BEARS (Both Ears) – Virtual Reality Training to Improve Binaural Hearing in Children with Bilateral Cochlear Implants

Authors: Helen Cullington1, Bhavisha Parmar2, Marina Salorio-Corbetto2, Merle Mahon3, Sandra Driver4, Christine Rocca4, Dan Jiang4, Yuli Levtov5, Lorenzo Picinali6, Elizabeth Arram3, Debi Vickers2

1University of Southampton
2University of Cambridge
3University College London
4Guy’s and St Thomas’ NHS Foundation Trust
5Reactify Music
6Imperial College London

Background: People with bilateral cochlear implants (CI) typically have better sound localisation and speech-in-noise perception than those with one implant, but these skills are far below people with normal hearing.

Methods: We used participatory design to develop virtual reality (VR) games to help children with bilateral CI hear better. The stakeholders were 40 children and young people with bilateral CI, family, friends, teachers, engineers, developers, speech and language therapists, music therapists, and audiologists. From this we developed the BEARS training suite of multiple VR games to train spatial hearing (using speech, music and localisation activities) with virtual acoustics presented over headphones. We also developed the outcome measures needed to evaluate BEARS. We are running an 11-centre randomised clinical trial for children aged 8 to 16. Participants are randomised to either use the VR games at home for 3 months or follow their usual care pathway, with testing at baseline, 3 months and 12 months. The primary outcome measure is the difference between baseline and 3-month score on the spatial speech-in-noise test, with secondary outcomes of scores at 3 and 12 months on other measures of spatial hearing, language, and quality of life. We are also doing a process evaluation and measuring health economic outcomes.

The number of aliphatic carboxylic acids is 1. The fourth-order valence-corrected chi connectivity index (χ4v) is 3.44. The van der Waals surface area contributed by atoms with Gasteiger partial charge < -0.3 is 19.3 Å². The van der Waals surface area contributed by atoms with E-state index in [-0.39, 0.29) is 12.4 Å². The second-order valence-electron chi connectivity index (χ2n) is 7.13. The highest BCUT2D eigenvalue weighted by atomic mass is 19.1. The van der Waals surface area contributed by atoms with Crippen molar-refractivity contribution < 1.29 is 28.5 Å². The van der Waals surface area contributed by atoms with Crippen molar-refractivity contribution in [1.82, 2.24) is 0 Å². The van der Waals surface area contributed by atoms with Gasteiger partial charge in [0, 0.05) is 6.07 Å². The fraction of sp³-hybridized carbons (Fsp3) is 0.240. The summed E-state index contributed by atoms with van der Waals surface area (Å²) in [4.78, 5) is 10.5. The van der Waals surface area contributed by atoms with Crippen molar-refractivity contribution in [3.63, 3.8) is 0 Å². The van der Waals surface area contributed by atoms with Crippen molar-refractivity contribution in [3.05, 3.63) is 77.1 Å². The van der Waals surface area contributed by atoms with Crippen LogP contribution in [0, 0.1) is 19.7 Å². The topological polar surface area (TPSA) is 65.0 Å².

Results: A virtual implementation of the Spatial Speech in noise test (SSiN-VA), the Adaptive Sentence Lists (Sp-ASLs) and a centring game (i-balance) have been developed. Trial recruitment began in May 2023. We need 384 participants, and have recruited 110 so far.

Conclusions: The games appear to be engaging and encourage young people to do rehabilitation in a gaming environment. Virtual assessment of spatial hearing is effective and does not require a speaker array.
If using the BEARS games significantly improves spatial hearing and/or quality of life, we will scale up the intervention to all UK centres offering bilateral CI to children.